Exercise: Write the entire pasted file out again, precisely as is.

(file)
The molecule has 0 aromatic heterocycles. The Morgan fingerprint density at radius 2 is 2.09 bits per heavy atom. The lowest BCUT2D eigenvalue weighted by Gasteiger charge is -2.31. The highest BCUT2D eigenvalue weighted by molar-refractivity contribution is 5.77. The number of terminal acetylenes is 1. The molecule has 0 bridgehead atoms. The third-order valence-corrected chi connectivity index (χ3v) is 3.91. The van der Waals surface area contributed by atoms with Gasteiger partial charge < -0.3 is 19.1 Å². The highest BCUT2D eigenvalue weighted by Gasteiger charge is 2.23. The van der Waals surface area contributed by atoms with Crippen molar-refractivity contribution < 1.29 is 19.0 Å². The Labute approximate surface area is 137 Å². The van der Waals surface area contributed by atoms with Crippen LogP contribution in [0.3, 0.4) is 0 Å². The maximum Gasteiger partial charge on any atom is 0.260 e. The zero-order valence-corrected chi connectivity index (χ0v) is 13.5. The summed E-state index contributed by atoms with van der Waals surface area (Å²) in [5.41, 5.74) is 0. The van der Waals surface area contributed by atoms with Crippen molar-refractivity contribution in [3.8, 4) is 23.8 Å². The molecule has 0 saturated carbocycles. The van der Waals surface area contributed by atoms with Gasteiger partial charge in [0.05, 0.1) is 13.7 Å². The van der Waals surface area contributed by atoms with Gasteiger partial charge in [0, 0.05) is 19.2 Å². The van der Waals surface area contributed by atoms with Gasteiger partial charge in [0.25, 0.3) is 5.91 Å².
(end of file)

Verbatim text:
The molecule has 0 aromatic heterocycles. The Morgan fingerprint density at radius 2 is 2.09 bits per heavy atom. The lowest BCUT2D eigenvalue weighted by Gasteiger charge is -2.31. The highest BCUT2D eigenvalue weighted by molar-refractivity contribution is 5.77. The number of terminal acetylenes is 1. The molecule has 0 bridgehead atoms. The third-order valence-corrected chi connectivity index (χ3v) is 3.91. The van der Waals surface area contributed by atoms with Gasteiger partial charge < -0.3 is 19.1 Å². The highest BCUT2D eigenvalue weighted by Gasteiger charge is 2.23. The van der Waals surface area contributed by atoms with Crippen molar-refractivity contribution < 1.29 is 19.0 Å². The Labute approximate surface area is 137 Å². The van der Waals surface area contributed by atoms with Crippen LogP contribution in [0.3, 0.4) is 0 Å². The maximum Gasteiger partial charge on any atom is 0.260 e. The zero-order valence-corrected chi connectivity index (χ0v) is 13.5. The summed E-state index contributed by atoms with van der Waals surface area (Å²) in [5.41, 5.74) is 0. The van der Waals surface area contributed by atoms with Crippen molar-refractivity contribution in [3.8, 4) is 23.8 Å². The molecule has 0 saturated carbocycles. The van der Waals surface area contributed by atoms with Gasteiger partial charge in [0.05, 0.1) is 13.7 Å². The van der Waals surface area contributed by atoms with Gasteiger partial charge in [0, 0.05) is 19.2 Å². The van der Waals surface area contributed by atoms with Gasteiger partial charge in [0.25, 0.3) is 5.91 Å².